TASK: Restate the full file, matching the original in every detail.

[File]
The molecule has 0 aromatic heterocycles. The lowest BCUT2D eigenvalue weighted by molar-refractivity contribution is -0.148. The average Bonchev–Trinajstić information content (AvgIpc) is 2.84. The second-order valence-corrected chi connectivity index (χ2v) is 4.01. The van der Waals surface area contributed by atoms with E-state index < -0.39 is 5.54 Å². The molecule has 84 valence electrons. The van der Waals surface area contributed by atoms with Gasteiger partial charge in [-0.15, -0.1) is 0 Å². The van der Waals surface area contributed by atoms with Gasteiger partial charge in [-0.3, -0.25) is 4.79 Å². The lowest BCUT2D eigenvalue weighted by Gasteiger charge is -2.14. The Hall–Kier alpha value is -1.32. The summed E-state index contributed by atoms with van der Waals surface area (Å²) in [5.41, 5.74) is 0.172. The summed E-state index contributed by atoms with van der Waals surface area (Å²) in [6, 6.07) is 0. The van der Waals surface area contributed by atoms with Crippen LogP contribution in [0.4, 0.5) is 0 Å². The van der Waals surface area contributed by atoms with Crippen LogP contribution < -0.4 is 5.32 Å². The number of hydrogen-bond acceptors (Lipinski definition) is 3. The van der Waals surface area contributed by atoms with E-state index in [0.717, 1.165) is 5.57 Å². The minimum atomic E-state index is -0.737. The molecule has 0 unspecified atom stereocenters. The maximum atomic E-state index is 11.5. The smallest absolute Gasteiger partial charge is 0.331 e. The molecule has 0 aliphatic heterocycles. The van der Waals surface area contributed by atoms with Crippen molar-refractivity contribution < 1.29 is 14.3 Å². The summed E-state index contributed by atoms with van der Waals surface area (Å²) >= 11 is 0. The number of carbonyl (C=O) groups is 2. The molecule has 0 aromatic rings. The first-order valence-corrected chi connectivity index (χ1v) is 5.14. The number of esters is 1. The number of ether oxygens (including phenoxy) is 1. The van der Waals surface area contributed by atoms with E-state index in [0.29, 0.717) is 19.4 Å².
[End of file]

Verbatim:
The molecule has 0 aromatic heterocycles. The lowest BCUT2D eigenvalue weighted by molar-refractivity contribution is -0.148. The average Bonchev–Trinajstić information content (AvgIpc) is 2.84. The second-order valence-corrected chi connectivity index (χ2v) is 4.01. The van der Waals surface area contributed by atoms with E-state index < -0.39 is 5.54 Å². The molecule has 84 valence electrons. The van der Waals surface area contributed by atoms with Gasteiger partial charge in [-0.15, -0.1) is 0 Å². The van der Waals surface area contributed by atoms with Gasteiger partial charge in [-0.3, -0.25) is 4.79 Å². The lowest BCUT2D eigenvalue weighted by Gasteiger charge is -2.14. The Hall–Kier alpha value is -1.32. The summed E-state index contributed by atoms with van der Waals surface area (Å²) in [5.41, 5.74) is 0.172. The summed E-state index contributed by atoms with van der Waals surface area (Å²) in [6, 6.07) is 0. The van der Waals surface area contributed by atoms with Crippen LogP contribution in [0.4, 0.5) is 0 Å². The van der Waals surface area contributed by atoms with Crippen LogP contribution < -0.4 is 5.32 Å². The number of hydrogen-bond acceptors (Lipinski definition) is 3. The van der Waals surface area contributed by atoms with E-state index in [0.717, 1.165) is 5.57 Å². The minimum atomic E-state index is -0.737. The molecule has 0 unspecified atom stereocenters. The maximum atomic E-state index is 11.5. The smallest absolute Gasteiger partial charge is 0.331 e. The molecule has 0 aliphatic heterocycles. The van der Waals surface area contributed by atoms with Crippen molar-refractivity contribution < 1.29 is 14.3 Å². The summed E-state index contributed by atoms with van der Waals surface area (Å²) >= 11 is 0. The number of carbonyl (C=O) groups is 2. The molecule has 0 aromatic rings. The first-order valence-corrected chi connectivity index (χ1v) is 5.14. The number of esters is 1. The number of ether oxygens (including phenoxy) is 1. The van der Waals surface area contributed by atoms with E-state index in [0.29, 0.717) is 19.4 Å².